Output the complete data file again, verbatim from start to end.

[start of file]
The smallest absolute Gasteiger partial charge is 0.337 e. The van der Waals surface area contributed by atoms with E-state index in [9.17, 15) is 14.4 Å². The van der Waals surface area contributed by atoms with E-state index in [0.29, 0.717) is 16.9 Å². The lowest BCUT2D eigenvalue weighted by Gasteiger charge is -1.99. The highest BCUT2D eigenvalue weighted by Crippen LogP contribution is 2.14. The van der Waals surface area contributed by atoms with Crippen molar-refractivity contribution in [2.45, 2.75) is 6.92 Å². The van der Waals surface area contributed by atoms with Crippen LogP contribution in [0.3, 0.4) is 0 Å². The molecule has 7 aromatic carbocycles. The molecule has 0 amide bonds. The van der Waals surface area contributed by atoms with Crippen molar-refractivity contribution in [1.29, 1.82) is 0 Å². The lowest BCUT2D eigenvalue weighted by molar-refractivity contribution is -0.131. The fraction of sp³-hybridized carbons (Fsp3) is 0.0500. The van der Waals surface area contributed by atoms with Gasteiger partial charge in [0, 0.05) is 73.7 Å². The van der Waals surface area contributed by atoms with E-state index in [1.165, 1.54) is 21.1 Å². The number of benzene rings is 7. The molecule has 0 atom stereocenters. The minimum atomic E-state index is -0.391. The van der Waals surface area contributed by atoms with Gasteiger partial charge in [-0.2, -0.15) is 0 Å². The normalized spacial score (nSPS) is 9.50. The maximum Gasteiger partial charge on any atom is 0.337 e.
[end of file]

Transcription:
The smallest absolute Gasteiger partial charge is 0.337 e. The van der Waals surface area contributed by atoms with E-state index in [9.17, 15) is 14.4 Å². The van der Waals surface area contributed by atoms with E-state index in [0.29, 0.717) is 16.9 Å². The lowest BCUT2D eigenvalue weighted by Gasteiger charge is -1.99. The highest BCUT2D eigenvalue weighted by Crippen LogP contribution is 2.14. The van der Waals surface area contributed by atoms with Crippen molar-refractivity contribution in [2.45, 2.75) is 6.92 Å². The van der Waals surface area contributed by atoms with Crippen LogP contribution in [0.3, 0.4) is 0 Å². The molecule has 7 aromatic carbocycles. The molecule has 0 amide bonds. The van der Waals surface area contributed by atoms with Crippen molar-refractivity contribution in [1.29, 1.82) is 0 Å². The lowest BCUT2D eigenvalue weighted by molar-refractivity contribution is -0.131. The fraction of sp³-hybridized carbons (Fsp3) is 0.0500. The van der Waals surface area contributed by atoms with Gasteiger partial charge in [0, 0.05) is 73.7 Å². The van der Waals surface area contributed by atoms with E-state index in [1.165, 1.54) is 21.1 Å². The number of benzene rings is 7. The molecule has 0 atom stereocenters. The minimum atomic E-state index is -0.391. The van der Waals surface area contributed by atoms with Gasteiger partial charge in [-0.2, -0.15) is 0 Å². The normalized spacial score (nSPS) is 9.50. The maximum Gasteiger partial charge on any atom is 0.337 e.